Unlike Gupta, these days, as an even bleaker recession looms on the horizon, couples seem to be more sympathetic to each other’s needs and fears. Far from blaming each other (or, indeed, deserting the ship), spouses seem to be voluntarily cutting down on expenses, making allowances for their hardworking better halves and preparing to ride out the storm.
Smiles, not strife
Girish Dalvi, who owns a printing firm, is vocal about the changes that the recession has brought about in his personal and professional life. “Printing is one of the first industries to feel the pinch of any downturn,” he says. Dalvi has had to let go of staff and now manages key clients himself. “This means that I get home by 10 pm most nights, which is something I have never done before,” he says. “But my wife has been very understanding about the whole situation. She also has been doing her bit by ensuring the household expenses don’t get out of hand.”
Dalvi has also had to cut down on going out of town on weekends and entertaining friends and family. “But my wife sometimes disagrees with me about the latter,” he says. “The other day, I wanted to skip taking my parents out to dinner and she insisted we go. But usually, we’re on the same page.”
Adds Sudha Radhakrishnan, whose husband is a marketing professional, “Since we are a single-income household and have a two-year-old, we’ve really downsized our life. These days, we no longer go out of town on a long weekend or spend weekends at the mall. I do miss that, but don’t complain – I’d rather save the money now so that we can use it for school fees and other necessities in the future.”
The dark side
It isn’t easy to make such a change when you’re used to not thinking about money, but Radhakrishnan acknowledges that her attitude has been tempered by hearing of people who attend the same church as them, who have still not told their families they were laid off. “They spend the whole day at the park,” she says, “Or do odd jobs like selling cars or arranging catering for parties for a commission.”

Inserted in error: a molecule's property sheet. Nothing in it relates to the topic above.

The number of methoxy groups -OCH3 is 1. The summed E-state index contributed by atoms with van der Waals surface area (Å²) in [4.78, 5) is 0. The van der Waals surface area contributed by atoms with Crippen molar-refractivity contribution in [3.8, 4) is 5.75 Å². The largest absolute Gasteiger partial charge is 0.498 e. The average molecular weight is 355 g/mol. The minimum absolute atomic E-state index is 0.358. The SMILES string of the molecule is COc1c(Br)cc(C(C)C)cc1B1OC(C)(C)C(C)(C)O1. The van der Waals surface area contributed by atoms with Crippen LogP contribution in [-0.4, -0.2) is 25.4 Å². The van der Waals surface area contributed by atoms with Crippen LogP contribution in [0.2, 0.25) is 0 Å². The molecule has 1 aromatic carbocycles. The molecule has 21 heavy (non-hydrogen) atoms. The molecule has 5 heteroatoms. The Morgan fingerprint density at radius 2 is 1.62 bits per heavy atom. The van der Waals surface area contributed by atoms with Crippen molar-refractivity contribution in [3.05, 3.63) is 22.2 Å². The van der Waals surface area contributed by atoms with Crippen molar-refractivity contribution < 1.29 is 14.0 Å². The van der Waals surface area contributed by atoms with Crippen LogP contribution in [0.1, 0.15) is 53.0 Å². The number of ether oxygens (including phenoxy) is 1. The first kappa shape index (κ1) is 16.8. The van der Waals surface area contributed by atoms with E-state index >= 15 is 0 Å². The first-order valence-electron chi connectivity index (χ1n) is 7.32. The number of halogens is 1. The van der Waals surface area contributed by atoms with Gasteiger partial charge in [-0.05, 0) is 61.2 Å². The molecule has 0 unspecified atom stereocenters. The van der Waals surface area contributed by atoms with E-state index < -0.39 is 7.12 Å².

Dalvi too has come across close friends who, he says, are making a lot of sacrifices as the recession bites deeper into their lives. “I know some people who have sold their flats in Mumbai and moved back to their home towns,” he says.
Dr Tushar Guha, psychologist and managing director, Nrityanjali, says that lately all the sessions he conducts with clients – whether it’s on parenting or counselling students – turn to discussions on the recession and how it affects peoples’ lives.
“I find that anxiety and worry about the recession is more prevalent amongst two kinds of couples,” says Dr Guha. “When both the husband and wife are part of the workforce, they are both aware of what a recession is and how it can affect them. An ‘enlightened homemaker’ may not go out to work, but she is aware of the situation, and her fear of the unknown may put pressure on the husband as she may repeatedly question him about the recession. However, if the woman is an old-style homemaker, she remains largely unaware of the situation.”
Guha recently counselled a couple who confided to him that they had put off their plan to have a baby, although they were very keen on starting a family, because of the prevailing financial situation. “They were unhappy because they’ve been married for seven years and really didn’t want to postpone this any longer,” he says. Guha advised them to rethink their decision. “I told them there’s never going to be a perfect time,” he explains.
Guha’s also come across couples deferring foreign holidays and moving kids to less expensive schools to cut down on expenses. “The recession is also affecting the sex life of couples,” he states. “As it is, most working couples have a very bad situation when it comes to sex – sometimes it’s as infrequent as once in two months, and now, the worry about money and jobs is only making it worse.”
According to Guha, it’s commendable that many couples are dealing with the present financial situation in a mature manner. “These days, since both partners have jobs, they’re both aware of how much hard work is required to earn a living,” he explains, “So there usually isn’t a situation where one has to persuade or argue with the other to control their spending habits, for example.”
However, Guha does feel that in some cases, couples are being a bit alarmist. “If both halves of a couple are doing well in their careers, there’s no need to panic unnecessarily,” he says. “Don’t get into a situation where you could place stress on your relationship.”